[1] Ben Witherington III, Conflict & Community in Corinth: A Socio-Rhetorical Commentary on 1 and 2 Corinthians (Grand Rapids: Eerdmans, 1995), 162. I am indebted to Witherington's commentary for some of these Greco-Roman references. Others were gleaned from John Chow, Brian Rosner, David Garland, and Richard Hays, citations are listed below.

[2] John K. Chow, Patronage and Power: A Study of Social Networks in Corinth, Library of New Testament Studies (Sheffield: JSOT Press, 1992), 76 n. 1.

[3] In addition to Witherington's commentary, also referenced in Brian S. Rosner, Understanding Paul's Ethics: Twentieth Century Approaches (Grand Rapids: Eerdmans, 1995), 91.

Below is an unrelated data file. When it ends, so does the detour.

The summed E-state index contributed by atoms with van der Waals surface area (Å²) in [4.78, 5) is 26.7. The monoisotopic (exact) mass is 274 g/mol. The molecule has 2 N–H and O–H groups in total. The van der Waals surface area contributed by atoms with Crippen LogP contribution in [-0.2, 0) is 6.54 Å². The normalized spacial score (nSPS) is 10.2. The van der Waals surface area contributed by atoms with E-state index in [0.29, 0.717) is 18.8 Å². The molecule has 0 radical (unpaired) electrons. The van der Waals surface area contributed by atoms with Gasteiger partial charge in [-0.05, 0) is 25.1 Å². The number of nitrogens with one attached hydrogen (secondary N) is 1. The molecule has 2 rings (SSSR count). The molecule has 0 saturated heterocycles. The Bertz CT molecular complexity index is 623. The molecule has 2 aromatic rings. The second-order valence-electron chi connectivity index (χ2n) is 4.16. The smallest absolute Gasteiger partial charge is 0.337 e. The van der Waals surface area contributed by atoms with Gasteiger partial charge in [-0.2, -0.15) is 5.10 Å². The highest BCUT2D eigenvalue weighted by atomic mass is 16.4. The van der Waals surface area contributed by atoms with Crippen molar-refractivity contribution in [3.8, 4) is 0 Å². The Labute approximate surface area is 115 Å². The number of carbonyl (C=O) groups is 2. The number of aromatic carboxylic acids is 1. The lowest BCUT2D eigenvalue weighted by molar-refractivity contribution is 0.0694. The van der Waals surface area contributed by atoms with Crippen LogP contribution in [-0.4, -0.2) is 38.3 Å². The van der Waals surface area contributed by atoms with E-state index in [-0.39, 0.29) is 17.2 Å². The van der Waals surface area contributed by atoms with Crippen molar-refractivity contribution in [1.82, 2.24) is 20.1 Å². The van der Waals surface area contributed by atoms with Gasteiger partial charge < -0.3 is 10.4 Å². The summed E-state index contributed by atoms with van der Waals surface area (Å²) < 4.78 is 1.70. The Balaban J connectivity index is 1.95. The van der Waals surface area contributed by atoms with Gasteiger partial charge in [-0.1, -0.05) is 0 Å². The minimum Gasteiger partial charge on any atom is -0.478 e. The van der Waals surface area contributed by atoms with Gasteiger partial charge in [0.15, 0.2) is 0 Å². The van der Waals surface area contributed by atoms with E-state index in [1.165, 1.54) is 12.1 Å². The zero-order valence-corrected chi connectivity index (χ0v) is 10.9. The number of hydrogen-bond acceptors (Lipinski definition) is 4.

[4] David E. Garland, 1 Corinthians (Grand Rapids: Baker Academic, 2003), 197.

[5] Richard B. Hays, First Corinthians: Interpretation: A Bible Commentary for Teaching and Preaching (Louisville: Westminster John Knox, 2011), 95.

[6] Hays notes how this form of wisdom was also expressed by Stoic philosophers such as Epictetus and Musonius Rufus. For more see, Hays, First Corinthians, 95.

[7] Witherington, Conflict & Community in Corinth, 166.


Dr. John B. Song received his M.Div. from Westminster Theological Seminary (PA) and completed his PhD at Trinity Evangelical Divinity School. He is an ordained Presbyterian minister and presently serves as Assistant Professor of Biblical Studies at Belhaven University Atlanta.

In Defense of the Sabbatical